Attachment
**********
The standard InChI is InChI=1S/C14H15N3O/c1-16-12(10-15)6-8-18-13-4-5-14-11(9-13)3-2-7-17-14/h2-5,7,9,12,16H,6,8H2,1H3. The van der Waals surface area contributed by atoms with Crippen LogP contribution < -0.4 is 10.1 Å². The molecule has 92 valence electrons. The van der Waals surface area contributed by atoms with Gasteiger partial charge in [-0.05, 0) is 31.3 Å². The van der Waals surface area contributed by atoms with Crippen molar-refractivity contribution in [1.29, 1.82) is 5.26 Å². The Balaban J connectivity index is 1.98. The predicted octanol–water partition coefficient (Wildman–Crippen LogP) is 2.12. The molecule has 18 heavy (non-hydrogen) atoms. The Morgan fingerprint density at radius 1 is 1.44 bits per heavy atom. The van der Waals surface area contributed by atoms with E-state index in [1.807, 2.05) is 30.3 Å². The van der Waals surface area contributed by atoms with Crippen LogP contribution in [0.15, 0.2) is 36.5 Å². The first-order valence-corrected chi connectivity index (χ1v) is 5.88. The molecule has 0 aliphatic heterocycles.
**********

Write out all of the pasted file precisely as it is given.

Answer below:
The standard InChI is InChI=1S/C14H15N3O/c1-16-12(10-15)6-8-18-13-4-5-14-11(9-13)3-2-7-17-14/h2-5,7,9,12,16H,6,8H2,1H3. The van der Waals surface area contributed by atoms with Crippen LogP contribution < -0.4 is 10.1 Å². The molecule has 92 valence electrons. The van der Waals surface area contributed by atoms with Gasteiger partial charge in [-0.05, 0) is 31.3 Å². The van der Waals surface area contributed by atoms with Crippen molar-refractivity contribution in [1.29, 1.82) is 5.26 Å². The Balaban J connectivity index is 1.98. The predicted octanol–water partition coefficient (Wildman–Crippen LogP) is 2.12. The molecule has 18 heavy (non-hydrogen) atoms. The Morgan fingerprint density at radius 1 is 1.44 bits per heavy atom. The van der Waals surface area contributed by atoms with E-state index in [1.807, 2.05) is 30.3 Å². The van der Waals surface area contributed by atoms with Crippen LogP contribution in [0.15, 0.2) is 36.5 Å². The first-order valence-corrected chi connectivity index (χ1v) is 5.88. The molecule has 0 aliphatic heterocycles.